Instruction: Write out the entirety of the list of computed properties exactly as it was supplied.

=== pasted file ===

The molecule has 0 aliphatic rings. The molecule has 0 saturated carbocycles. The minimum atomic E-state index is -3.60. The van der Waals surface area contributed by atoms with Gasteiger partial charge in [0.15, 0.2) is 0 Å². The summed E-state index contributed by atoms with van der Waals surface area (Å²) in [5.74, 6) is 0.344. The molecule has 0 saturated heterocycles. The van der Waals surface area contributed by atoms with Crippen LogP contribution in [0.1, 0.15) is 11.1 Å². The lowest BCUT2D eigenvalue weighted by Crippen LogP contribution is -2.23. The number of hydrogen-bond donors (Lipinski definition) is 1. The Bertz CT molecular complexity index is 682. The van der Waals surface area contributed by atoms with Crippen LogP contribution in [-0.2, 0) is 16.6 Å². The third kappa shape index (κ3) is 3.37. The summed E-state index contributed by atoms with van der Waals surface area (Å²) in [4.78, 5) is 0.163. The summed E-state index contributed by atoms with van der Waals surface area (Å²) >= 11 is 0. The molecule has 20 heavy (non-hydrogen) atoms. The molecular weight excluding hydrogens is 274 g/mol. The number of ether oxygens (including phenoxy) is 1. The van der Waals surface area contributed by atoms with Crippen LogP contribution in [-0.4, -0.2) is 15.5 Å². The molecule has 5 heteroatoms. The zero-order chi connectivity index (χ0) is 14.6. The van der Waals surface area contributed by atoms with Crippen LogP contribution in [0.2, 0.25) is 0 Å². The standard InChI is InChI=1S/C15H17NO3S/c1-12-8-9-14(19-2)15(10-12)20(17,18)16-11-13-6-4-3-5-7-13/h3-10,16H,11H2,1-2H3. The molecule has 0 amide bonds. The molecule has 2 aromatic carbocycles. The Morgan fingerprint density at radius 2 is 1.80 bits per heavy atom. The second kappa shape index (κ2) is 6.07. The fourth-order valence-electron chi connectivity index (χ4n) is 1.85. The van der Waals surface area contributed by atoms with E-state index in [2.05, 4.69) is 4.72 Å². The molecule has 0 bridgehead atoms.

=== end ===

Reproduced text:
The molecule has 0 aliphatic rings. The molecule has 0 saturated carbocycles. The minimum atomic E-state index is -3.60. The van der Waals surface area contributed by atoms with Gasteiger partial charge in [0.15, 0.2) is 0 Å². The summed E-state index contributed by atoms with van der Waals surface area (Å²) in [5.74, 6) is 0.344. The molecule has 0 saturated heterocycles. The van der Waals surface area contributed by atoms with Crippen LogP contribution in [0.1, 0.15) is 11.1 Å². The lowest BCUT2D eigenvalue weighted by Crippen LogP contribution is -2.23. The number of hydrogen-bond donors (Lipinski definition) is 1. The Bertz CT molecular complexity index is 682. The van der Waals surface area contributed by atoms with Crippen LogP contribution in [-0.2, 0) is 16.6 Å². The third kappa shape index (κ3) is 3.37. The summed E-state index contributed by atoms with van der Waals surface area (Å²) in [4.78, 5) is 0.163. The summed E-state index contributed by atoms with van der Waals surface area (Å²) >= 11 is 0. The molecule has 20 heavy (non-hydrogen) atoms. The molecular weight excluding hydrogens is 274 g/mol. The number of ether oxygens (including phenoxy) is 1. The van der Waals surface area contributed by atoms with Crippen LogP contribution in [-0.4, -0.2) is 15.5 Å². The molecule has 5 heteroatoms. The zero-order chi connectivity index (χ0) is 14.6. The van der Waals surface area contributed by atoms with Crippen LogP contribution in [0.2, 0.25) is 0 Å². The standard InChI is InChI=1S/C15H17NO3S/c1-12-8-9-14(19-2)15(10-12)20(17,18)16-11-13-6-4-3-5-7-13/h3-10,16H,11H2,1-2H3. The molecule has 0 amide bonds. The molecule has 2 aromatic carbocycles. The Morgan fingerprint density at radius 2 is 1.80 bits per heavy atom. The second kappa shape index (κ2) is 6.07. The fourth-order valence-electron chi connectivity index (χ4n) is 1.85. The van der Waals surface area contributed by atoms with E-state index in [2.05, 4.69) is 4.72 Å². The molecule has 0 bridgehead atoms.